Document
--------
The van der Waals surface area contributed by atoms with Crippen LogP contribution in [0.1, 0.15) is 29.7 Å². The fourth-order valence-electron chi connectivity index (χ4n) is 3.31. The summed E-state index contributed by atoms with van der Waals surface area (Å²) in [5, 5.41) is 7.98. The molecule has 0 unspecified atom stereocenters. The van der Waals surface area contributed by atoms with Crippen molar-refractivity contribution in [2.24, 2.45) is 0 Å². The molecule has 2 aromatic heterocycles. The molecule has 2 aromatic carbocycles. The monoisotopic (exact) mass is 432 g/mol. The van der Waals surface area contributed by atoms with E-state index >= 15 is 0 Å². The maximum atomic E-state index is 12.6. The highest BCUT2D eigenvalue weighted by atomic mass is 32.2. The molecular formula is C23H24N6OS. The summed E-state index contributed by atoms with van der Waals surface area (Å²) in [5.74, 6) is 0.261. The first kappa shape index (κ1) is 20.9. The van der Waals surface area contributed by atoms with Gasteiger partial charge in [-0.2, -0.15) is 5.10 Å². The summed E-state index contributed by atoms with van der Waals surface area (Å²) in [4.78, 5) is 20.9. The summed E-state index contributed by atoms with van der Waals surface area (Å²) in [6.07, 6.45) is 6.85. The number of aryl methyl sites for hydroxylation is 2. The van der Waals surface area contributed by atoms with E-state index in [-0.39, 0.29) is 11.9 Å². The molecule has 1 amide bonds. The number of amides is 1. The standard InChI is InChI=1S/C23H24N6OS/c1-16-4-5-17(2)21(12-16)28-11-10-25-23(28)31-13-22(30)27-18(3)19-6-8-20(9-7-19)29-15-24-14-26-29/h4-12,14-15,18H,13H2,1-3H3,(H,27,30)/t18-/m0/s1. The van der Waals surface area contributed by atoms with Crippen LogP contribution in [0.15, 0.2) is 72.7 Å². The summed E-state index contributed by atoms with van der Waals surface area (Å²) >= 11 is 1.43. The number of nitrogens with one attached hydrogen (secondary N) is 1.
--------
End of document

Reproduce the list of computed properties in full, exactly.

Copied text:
The van der Waals surface area contributed by atoms with Crippen LogP contribution in [0.1, 0.15) is 29.7 Å². The fourth-order valence-electron chi connectivity index (χ4n) is 3.31. The summed E-state index contributed by atoms with van der Waals surface area (Å²) in [5, 5.41) is 7.98. The molecule has 0 unspecified atom stereocenters. The van der Waals surface area contributed by atoms with Crippen molar-refractivity contribution in [2.24, 2.45) is 0 Å². The molecule has 2 aromatic heterocycles. The molecule has 2 aromatic carbocycles. The monoisotopic (exact) mass is 432 g/mol. The van der Waals surface area contributed by atoms with E-state index >= 15 is 0 Å². The maximum atomic E-state index is 12.6. The highest BCUT2D eigenvalue weighted by atomic mass is 32.2. The molecular formula is C23H24N6OS. The summed E-state index contributed by atoms with van der Waals surface area (Å²) in [5.74, 6) is 0.261. The first kappa shape index (κ1) is 20.9. The van der Waals surface area contributed by atoms with Gasteiger partial charge in [-0.2, -0.15) is 5.10 Å². The summed E-state index contributed by atoms with van der Waals surface area (Å²) in [4.78, 5) is 20.9. The summed E-state index contributed by atoms with van der Waals surface area (Å²) in [6.07, 6.45) is 6.85. The number of aryl methyl sites for hydroxylation is 2. The van der Waals surface area contributed by atoms with E-state index in [-0.39, 0.29) is 11.9 Å². The molecule has 1 amide bonds. The number of amides is 1. The standard InChI is InChI=1S/C23H24N6OS/c1-16-4-5-17(2)21(12-16)28-11-10-25-23(28)31-13-22(30)27-18(3)19-6-8-20(9-7-19)29-15-24-14-26-29/h4-12,14-15,18H,13H2,1-3H3,(H,27,30)/t18-/m0/s1. The van der Waals surface area contributed by atoms with Crippen LogP contribution in [0.15, 0.2) is 72.7 Å². The summed E-state index contributed by atoms with van der Waals surface area (Å²) >= 11 is 1.43. The number of nitrogens with one attached hydrogen (secondary N) is 1.